GMO-free news from France

09.05.2017

International Meetings of the Resistance against GMOs : final declaration

Rencontres Internationales des Résistances aux OGM

Lorient, Brittany, 30th April 2017

Following the international meetings of convergence of Resistance to GMOs in Ouagadougou, April 2016, [organised by the Collectif citoyen pour l’Agroécologie CCAE], following the Peoples Assembly & International Monsanto Tribunal in The Hague, October 2016, following the First Seed Olympiad, Paranesti, Greece, April 2017, we, of the Resistance in 28 countries in 5 continents, meeting in Lorient, Brittany, 28-30 April 2017, in order to build convergence, on the occasion of this the second International Convergence of the Resistance againt GMOs, do declare :

Our seed, our knowledge and our know-how are a proud cultural heritage, not merchandise, and we alone decide with whom they are to be shared. We refuse to see them stolen by industry for genetic manipulation and privatisation under patent property rights, proceeding thus to wipe out, in country after country, all the local plant varieties and local livestock breeds. Industrial interests, moreover, cannot fool all the people all the time when they try to pass off their latest (and dissimulated) innovations as traditional varieties.

16.02.2017

French and German socialists divided by CETA vote

The European Parliament’s vote on ratifying CETA, the EU-Canada trade agreement, revealed the deep divisions among socialists across the EU, in particular in the “engine of Europe” – France and Germany.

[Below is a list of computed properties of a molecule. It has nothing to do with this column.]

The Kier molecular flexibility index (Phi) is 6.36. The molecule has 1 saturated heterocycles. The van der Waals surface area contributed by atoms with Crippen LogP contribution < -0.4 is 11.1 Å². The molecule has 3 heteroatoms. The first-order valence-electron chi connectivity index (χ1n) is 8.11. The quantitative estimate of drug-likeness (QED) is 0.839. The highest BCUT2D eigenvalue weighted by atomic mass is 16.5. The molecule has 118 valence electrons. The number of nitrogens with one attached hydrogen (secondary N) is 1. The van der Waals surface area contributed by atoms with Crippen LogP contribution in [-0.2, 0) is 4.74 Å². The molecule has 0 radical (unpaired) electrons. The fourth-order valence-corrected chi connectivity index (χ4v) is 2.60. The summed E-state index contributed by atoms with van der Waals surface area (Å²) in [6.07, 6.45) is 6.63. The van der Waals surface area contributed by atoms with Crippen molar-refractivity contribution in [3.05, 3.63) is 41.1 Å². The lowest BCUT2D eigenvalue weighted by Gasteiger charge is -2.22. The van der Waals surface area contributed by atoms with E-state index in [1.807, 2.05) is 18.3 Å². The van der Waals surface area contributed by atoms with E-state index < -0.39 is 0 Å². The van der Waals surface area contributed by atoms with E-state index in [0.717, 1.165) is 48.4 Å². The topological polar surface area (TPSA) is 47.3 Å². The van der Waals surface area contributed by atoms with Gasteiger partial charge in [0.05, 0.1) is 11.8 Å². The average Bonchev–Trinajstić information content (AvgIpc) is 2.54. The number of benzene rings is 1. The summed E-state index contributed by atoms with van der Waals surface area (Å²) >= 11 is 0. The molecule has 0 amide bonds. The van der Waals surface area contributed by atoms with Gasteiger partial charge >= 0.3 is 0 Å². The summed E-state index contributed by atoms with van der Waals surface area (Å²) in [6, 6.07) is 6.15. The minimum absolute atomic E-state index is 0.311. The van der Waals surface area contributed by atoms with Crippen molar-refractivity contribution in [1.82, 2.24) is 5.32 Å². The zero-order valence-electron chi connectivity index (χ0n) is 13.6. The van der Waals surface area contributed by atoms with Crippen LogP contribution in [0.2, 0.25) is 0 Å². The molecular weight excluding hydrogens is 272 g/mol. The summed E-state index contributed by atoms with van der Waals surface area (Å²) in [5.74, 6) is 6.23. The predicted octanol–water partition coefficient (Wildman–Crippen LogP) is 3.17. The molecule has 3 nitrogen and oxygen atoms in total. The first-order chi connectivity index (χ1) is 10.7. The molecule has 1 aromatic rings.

MEPs backed CETA yesterday (15 February) with 408 MEPs in favour and 254 against; 33 abstained. CETA will now face the hurdle of being ratified by the 28 member states. The ratification process varies from country to country, with some requesting approval in national parliaments.

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In leader of the Party of European Socialists Sergei Stanishev’s Bulgaria, a scandal erupted after the leader of the Bulgarian Socialist Party Kornelia Ninova said her force will brand all Bulgarian MEPs who supported CETA as traitors.

Ninova says CETA will put at disadvantage the Bulgarian producers and flow the country with products containing GMOs.

05.02.2017

Toxic chemicals: Kids in danger

Is our dependence on pesticides harming the health of our children? Every day, children are exposed to up to 130 chemical pollutants from pesticides. All around the world, scientists and doctors are raising the alarm, linking increases in child cancers, birth defects and even the explosion of autism with exposure to chemicals in pesticides. Six corporations control the pesticide market: Syngenta, Bayer, Monsanto, Dow, BASF and DuPont. They rule over a market of 50 billion dollars. For a year, director Martin Boudot followed the tracks of their molecules to show how some of the most dangerous ones get into our everyday life. In France, children breathe a pesticide classified as "probable carcinogenic." Distributed all over the world, it’s one of Bayer’s best-sellers. Martin Boudot and his team of reporters took some samples of dozens of hairs of children and went to the annual shareholders meeting of Bayer in Germany to confront the corporations with its own principles.

29.12.2016

France bans pesticides in public green spaces

PARIS (AP) — French children will soon be able to frolic in the grass without risk of intoxication.

Pesticides will be banned in all public green spaces from Sunday while non-professional gardeners will no longer be able to buy pesticides over the counter.

17.12.2016

Many studies on genetic modification biased because of authors' links to companies

NEW DELHI: Researchers have found that a large share of scientific studies on genetically modified (GM) crops were tainted by conflicts of interest, mostly because of having an employee of a GM producing company as one of the authors or having received funding from the company.